Woman whose ear was bitten off during World Cup match speaks out

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A woman has revealed how she was brutally attacked by her ex-boyfriend, while watching England lose a World Cup match. Gemma Williams told her story in an effort to raise awareness about domestic violence women face around key sporting events.

It is believed that there is a strong link between the results of sports teams, especially football squads, and cases of assault by fans.

Ms Williams, now 37 years old, was severely beaten and had part of her ear ripped off by her partner at the time during a World Cup match between England and Italy in June 2014.

The attack at the hands of David Barr, 46, left her concussed for months and “mentally scarred for life”, she said.

She said: “It was absolutely awful. I couldn’t leave the house for two months; I was off work for three months and the concussion lasted even longer.

“He had shown some signs of aggression, but I didn’t pick up on it properly as I’d never experienced that before.

“On the day it happened, England were playing Italy in the World Cup – a match they lost. He was drinking and watching the game, then one of my old colleagues messaged me and just asked how I was.

The cleaning company assistant from Mold, North Wales, who was 29 at the time, continued: “David saw it and took it the wrong way – he got up and smashed my phone to pieces, before punching me and continuing to beat me whilst I lay unconscious on the kitchen floor.

“I ended up in hospital the following day with a severe concussion, broken jaw and part of my ear bitten off.

“I couldn’t even get a hairbrush through my hair because it was so matted with blood.

“He tried to get me to tell people I had fallen over the dog, but after a few days I told my friend and she called the police – thank God.”

The couple had met the previous November, and Barr had moved into her house just three months later.

Shortly after beginning to live together, Ms Williams said she began feeling “trapped” and “terrified” in his presence.

Barr was arrested and later sentenced to six years in prison at Mold Crown Court, after pleading guilty to wounding with intent to cause grievous bodily harm.

Thankfully, after her ordeal, Ms Williams is now happily married, but stressed that the healing from the vicious assault is continual.

She said: “The short-term impact of the attack was absolutely awful. I had to have post-it notes around the house to remind me of things because my concussion was so bad.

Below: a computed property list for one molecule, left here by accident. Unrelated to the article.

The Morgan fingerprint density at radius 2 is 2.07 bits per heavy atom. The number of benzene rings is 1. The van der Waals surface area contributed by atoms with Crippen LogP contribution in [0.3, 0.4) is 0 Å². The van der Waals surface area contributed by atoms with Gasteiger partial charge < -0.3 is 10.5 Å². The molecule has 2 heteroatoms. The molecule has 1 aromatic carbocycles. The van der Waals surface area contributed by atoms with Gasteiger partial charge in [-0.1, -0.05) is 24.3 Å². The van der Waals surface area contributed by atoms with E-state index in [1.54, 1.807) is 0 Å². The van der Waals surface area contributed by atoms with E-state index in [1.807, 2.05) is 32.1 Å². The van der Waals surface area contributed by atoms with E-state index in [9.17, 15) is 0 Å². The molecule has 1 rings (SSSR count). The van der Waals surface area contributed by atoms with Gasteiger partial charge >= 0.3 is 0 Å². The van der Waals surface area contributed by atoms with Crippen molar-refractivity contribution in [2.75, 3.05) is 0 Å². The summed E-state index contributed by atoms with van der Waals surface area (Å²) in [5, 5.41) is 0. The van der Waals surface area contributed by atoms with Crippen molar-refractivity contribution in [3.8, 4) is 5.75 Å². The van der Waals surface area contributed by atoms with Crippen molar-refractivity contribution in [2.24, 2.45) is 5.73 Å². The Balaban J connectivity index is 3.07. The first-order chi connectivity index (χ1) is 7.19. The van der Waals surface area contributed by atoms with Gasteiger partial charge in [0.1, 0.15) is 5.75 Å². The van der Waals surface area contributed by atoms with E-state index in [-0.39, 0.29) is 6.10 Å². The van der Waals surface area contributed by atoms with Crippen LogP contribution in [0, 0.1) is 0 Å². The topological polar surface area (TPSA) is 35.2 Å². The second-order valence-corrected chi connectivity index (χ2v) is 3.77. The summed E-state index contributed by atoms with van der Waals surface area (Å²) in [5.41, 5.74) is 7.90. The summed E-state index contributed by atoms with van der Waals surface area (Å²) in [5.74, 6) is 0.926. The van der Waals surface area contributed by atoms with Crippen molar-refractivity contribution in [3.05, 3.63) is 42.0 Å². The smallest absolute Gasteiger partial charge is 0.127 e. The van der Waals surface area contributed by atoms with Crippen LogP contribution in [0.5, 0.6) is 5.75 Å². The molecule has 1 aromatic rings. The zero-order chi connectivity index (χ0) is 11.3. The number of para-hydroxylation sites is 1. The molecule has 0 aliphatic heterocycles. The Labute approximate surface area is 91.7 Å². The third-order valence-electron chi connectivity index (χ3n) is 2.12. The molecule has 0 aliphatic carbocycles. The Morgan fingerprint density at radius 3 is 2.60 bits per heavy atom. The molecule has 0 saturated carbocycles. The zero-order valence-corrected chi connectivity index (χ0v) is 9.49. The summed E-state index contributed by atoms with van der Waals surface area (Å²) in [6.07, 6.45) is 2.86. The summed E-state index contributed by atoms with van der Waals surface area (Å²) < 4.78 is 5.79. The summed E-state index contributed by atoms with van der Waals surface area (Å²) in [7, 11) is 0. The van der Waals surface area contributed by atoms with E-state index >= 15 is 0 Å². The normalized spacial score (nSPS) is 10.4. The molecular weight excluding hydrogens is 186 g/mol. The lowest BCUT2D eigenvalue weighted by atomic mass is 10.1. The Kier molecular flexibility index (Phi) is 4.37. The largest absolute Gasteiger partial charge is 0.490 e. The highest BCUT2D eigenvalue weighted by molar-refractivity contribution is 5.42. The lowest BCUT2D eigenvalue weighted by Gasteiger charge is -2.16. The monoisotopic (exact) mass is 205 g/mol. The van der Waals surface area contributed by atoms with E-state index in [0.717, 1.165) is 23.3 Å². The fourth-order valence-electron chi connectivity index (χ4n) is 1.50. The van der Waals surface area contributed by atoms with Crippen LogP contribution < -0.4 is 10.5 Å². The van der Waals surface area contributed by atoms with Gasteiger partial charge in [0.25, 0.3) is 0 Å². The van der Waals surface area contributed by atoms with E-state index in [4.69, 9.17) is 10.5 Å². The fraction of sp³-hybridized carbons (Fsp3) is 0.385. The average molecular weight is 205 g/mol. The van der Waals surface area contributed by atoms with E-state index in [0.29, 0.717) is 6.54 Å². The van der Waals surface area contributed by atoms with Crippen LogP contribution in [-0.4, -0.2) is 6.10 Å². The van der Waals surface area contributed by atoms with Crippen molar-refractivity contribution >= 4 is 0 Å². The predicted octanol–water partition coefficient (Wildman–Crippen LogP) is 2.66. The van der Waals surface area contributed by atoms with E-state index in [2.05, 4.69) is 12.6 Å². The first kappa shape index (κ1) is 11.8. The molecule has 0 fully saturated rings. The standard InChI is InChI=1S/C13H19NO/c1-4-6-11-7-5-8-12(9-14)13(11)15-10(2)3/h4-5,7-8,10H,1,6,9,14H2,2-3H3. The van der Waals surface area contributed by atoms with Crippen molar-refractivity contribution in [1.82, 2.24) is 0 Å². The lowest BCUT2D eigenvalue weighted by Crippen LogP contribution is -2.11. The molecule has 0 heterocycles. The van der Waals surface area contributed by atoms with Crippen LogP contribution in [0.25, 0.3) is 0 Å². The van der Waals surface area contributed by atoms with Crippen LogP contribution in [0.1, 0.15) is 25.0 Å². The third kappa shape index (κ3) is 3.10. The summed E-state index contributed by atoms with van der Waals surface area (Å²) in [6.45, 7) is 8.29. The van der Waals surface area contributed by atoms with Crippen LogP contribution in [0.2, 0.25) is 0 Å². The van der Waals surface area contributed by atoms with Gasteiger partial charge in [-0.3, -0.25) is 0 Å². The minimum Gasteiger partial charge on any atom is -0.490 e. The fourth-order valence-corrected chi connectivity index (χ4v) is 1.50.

“It’s taken a long time to trust again. Luckily, I’ve married someone I’ve known for 20 years so the trust is there.

“But at first, I was so scared; every time I walked round a corner I thought he’d be there.”

Eight years on, Ms Williams is now speaking out about her experience in the hope it will raise awareness of the link between the World Cup specifically and incidents of domestic violence.

According to one statistic, there is a staggering 38 percent rise in recorded cases when England lose a match.

There have been numerous academic studies into the association with the international football tournament, as well as other mainstream sporting events.

One by professors at the University of St Andrews – published the same year Ms Williams was attacked – found that there was “evidence that domestic violence increases around sporting events in wider society”.

It noted: “It is not argued that sport causes domestic violence, but that it can provide the conditions that enable forms of domestic violence.”

Prior research, which compared police data around domestic violence and England fixtures during the World Cup in South Africa in 2010, suggested that when England either won or lost there was a significant increase in incident reports when compared with non-match days in previous years.

Ms Williams commented: “The World Cup is definitely a trigger for domestic violence because of the amount of drinking and how hyped everyone gets.

“It’s also about the individual’s personality as well – but when you see riots at football clubs over a game, it’s just ridiculous.

“The culture of football and the World Cup encourages violence towards women; it needs to change.”

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